Avoid These Issues When Giving to Charities in Your Will

Imagine you just started creating your will, the legal document that states how you want your assets to be distributed once you pass away. You decide to donate to charity because what could go wrong? You’re doing a good thing and a portion of your estate will help those in need.

Before discussing things that could go wrong, let’s consider your options overall. There are three typical ways to donate to charity. These include donating while still alive, providing a set amount to be distributed upon your death, or offering a percentage of your entire estate. The best way to donate depends on the circumstances of the will’s creator specifically. Here are some examples that demonstrate the benefits and drawbacks of the different options.

Avoid Vague Wording

If you decide to go the route of donating in a will, there are important things to consider. You have to be very specific when stating how much you want to designate in a will – whether it’s a set amount or percentage of the estate. An attorney can help determine the best choice, which will depend on the will creator’s specific circumstances. Vague wording and nondescript language could cause problems once you are gone. Consider this scenario:

Alison decided to leave $100,000 to her favorite charity because she had a net worth of $500,000 at the time she created her will. Her home, which she planned to leave to her children, was worth $400,000, with the remainder in investments. At the time she dies, the economy is in worse shape and her $100,000 account has shrunk to $50,000. Now, the house needs to be sold or mortgaged (depending on the equity situation) to cover the additional $50,000 promised to the charity. Even worse, the failing economy has decreased the value of the home as well. As a result, Allison’s children do not end up with the size of inheritance she had hoped they would receive upon her death.

Especially now as the economy is unpredictable, this situation can easily occur in real life. An attorney, if Alison had consulted one, would have looked at her estate at a high level and discussed the potential pitfalls of giving such a significant portion of her assets to charity while also wanting to preserve the house for her children. Then, a solution that works best for her based on these circumstances would have been proposed.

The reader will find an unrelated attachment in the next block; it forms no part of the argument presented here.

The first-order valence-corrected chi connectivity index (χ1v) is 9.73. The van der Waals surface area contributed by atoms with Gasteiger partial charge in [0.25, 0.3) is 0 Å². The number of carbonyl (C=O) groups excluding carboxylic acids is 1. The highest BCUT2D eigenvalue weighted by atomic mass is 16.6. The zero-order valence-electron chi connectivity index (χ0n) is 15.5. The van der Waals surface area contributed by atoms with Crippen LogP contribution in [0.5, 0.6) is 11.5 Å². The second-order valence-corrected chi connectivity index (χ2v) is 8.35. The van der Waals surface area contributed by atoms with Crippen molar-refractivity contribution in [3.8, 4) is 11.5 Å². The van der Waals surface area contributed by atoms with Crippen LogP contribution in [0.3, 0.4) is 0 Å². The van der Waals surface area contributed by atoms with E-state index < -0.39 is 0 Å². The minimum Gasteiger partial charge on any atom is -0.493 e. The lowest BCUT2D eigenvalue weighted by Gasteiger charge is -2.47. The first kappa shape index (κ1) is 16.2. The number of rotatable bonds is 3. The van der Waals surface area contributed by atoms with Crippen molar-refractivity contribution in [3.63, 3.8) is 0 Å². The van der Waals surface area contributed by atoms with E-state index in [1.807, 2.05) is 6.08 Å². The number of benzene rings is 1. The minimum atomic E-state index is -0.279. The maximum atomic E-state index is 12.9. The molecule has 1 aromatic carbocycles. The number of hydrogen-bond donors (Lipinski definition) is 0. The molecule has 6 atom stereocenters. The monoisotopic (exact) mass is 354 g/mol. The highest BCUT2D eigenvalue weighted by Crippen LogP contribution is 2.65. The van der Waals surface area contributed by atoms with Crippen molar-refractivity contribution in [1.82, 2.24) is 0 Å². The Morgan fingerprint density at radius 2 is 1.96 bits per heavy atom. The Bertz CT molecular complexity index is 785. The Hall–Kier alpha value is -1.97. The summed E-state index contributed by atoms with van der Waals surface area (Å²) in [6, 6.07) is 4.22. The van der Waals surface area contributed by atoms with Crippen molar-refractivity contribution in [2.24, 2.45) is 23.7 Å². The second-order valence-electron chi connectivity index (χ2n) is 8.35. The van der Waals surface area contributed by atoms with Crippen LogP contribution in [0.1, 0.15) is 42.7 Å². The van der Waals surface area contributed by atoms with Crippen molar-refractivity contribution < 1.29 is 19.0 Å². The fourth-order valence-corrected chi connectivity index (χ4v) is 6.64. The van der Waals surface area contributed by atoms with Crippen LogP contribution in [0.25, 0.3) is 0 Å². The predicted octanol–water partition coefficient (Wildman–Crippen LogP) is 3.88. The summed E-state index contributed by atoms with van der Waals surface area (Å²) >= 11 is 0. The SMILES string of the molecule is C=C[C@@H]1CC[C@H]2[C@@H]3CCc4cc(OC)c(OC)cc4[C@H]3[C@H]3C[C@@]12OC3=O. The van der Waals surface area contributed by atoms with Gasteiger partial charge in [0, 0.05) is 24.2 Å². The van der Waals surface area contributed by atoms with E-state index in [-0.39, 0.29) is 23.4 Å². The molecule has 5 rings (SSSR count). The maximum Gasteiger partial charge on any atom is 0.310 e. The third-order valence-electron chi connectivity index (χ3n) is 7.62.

Beneficiaries Contest Donations

A common issue regarding wills is beneficiaries contesting the will, or claiming that it is either incorrect or invalid in some way. This often occurs when a party, typically a child or spouse, believes that they deserve more than what the will states. Unfortunately, even if the claim that the will is invalid isn’t true, defending the will is still going to take time and eat up money in the estate for attorneys fees. Let’s look at the following scenario:

Jack decides to donate $200,000 to a local charity and specifies that in his will. His will provides his surviving three children and wife with the rest of his assets, all receiving a generous amount. But one of his children, Heather, didn’t know that he was planning to donate to the local charity as well. She argues that she, as the youngest and still in graduate school without a stable income, deserves that $200,000 to pay off her undergraduate student loans. She contests the will and claims that her father was not in the right mind when setting up the charity donation.

Challenging a will is especially common if beneficiaries don’t know that someone added a charity donation to their will. A court will need to consider Heather’s claims and any evidence she provides, which can result in both unnecessary attorney’s fees that erode the total estate and family disputes – two consequences that no one wants. Had Jack consulted with an attorney, steps would have been taken to prove that Jack was of sound mind when he executed the will. An attorney would make it clear that Jack’s intention was to donate to the charity.

This outcome can be equally detrimental to charities as well because they take time to litigate and shrink funds that could’ve been distributed to the charity. St. Jude’s hospital, well known for its charitable work in childhood cancer, has been embroiled in lawsuits with donors’ families who dispute donations made to the organization. In one such case, a financial planner challenged his father’s will, which directed a $100,000 donation be made to St. Jude’s from the proceeds of the sale of a home. The family argued that the home, along with other assets had been placed in a trust which made three grandchildren the beneficiaries. In this case, the family ultimately won, but only after a years-long legal battle.

How Can Rosenblum Help?

Rosenblum Law has expert attorneys who can help you create a will that best fits your wishes. We have an online questionnaire that makes the process streamlined and cost effective. We offer a free initial consultation and most wills can be created on an affordable, flat-fee basis. Call us today at 888-815-3649 to get started on your estate planning.

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